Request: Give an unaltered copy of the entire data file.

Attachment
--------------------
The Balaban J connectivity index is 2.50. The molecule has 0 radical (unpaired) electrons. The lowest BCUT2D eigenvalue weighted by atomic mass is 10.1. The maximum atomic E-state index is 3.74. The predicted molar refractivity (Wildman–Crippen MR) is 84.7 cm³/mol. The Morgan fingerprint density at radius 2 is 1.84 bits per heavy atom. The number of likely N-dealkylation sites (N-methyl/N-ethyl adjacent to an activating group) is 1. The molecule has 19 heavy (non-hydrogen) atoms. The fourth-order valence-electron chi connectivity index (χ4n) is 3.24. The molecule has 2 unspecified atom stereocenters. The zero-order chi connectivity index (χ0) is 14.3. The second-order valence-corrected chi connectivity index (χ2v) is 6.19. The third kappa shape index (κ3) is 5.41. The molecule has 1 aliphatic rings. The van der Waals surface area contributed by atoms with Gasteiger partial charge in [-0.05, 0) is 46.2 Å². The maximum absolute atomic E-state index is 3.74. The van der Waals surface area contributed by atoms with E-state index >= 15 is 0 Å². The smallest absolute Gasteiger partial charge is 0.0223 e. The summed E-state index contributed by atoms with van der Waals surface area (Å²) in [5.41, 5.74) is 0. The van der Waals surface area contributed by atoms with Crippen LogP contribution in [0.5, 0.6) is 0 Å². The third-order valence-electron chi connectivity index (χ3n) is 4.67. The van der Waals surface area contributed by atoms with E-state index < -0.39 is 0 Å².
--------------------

The Balaban J connectivity index is 2.50. The molecule has 0 radical (unpaired) electrons. The lowest BCUT2D eigenvalue weighted by atomic mass is 10.1. The maximum atomic E-state index is 3.74. The predicted molar refractivity (Wildman–Crippen MR) is 84.7 cm³/mol. The Morgan fingerprint density at radius 2 is 1.84 bits per heavy atom. The number of likely N-dealkylation sites (N-methyl/N-ethyl adjacent to an activating group) is 1. The molecule has 19 heavy (non-hydrogen) atoms. The fourth-order valence-electron chi connectivity index (χ4n) is 3.24. The molecule has 2 unspecified atom stereocenters. The zero-order chi connectivity index (χ0) is 14.3. The second-order valence-corrected chi connectivity index (χ2v) is 6.19. The third kappa shape index (κ3) is 5.41. The molecule has 1 aliphatic rings. The van der Waals surface area contributed by atoms with Gasteiger partial charge in [-0.05, 0) is 46.2 Å². The maximum absolute atomic E-state index is 3.74. The van der Waals surface area contributed by atoms with E-state index >= 15 is 0 Å². The smallest absolute Gasteiger partial charge is 0.0223 e. The summed E-state index contributed by atoms with van der Waals surface area (Å²) in [5.41, 5.74) is 0. The van der Waals surface area contributed by atoms with Crippen LogP contribution in [0.5, 0.6) is 0 Å². The third-order valence-electron chi connectivity index (χ3n) is 4.67. The van der Waals surface area contributed by atoms with E-state index < -0.39 is 0 Å².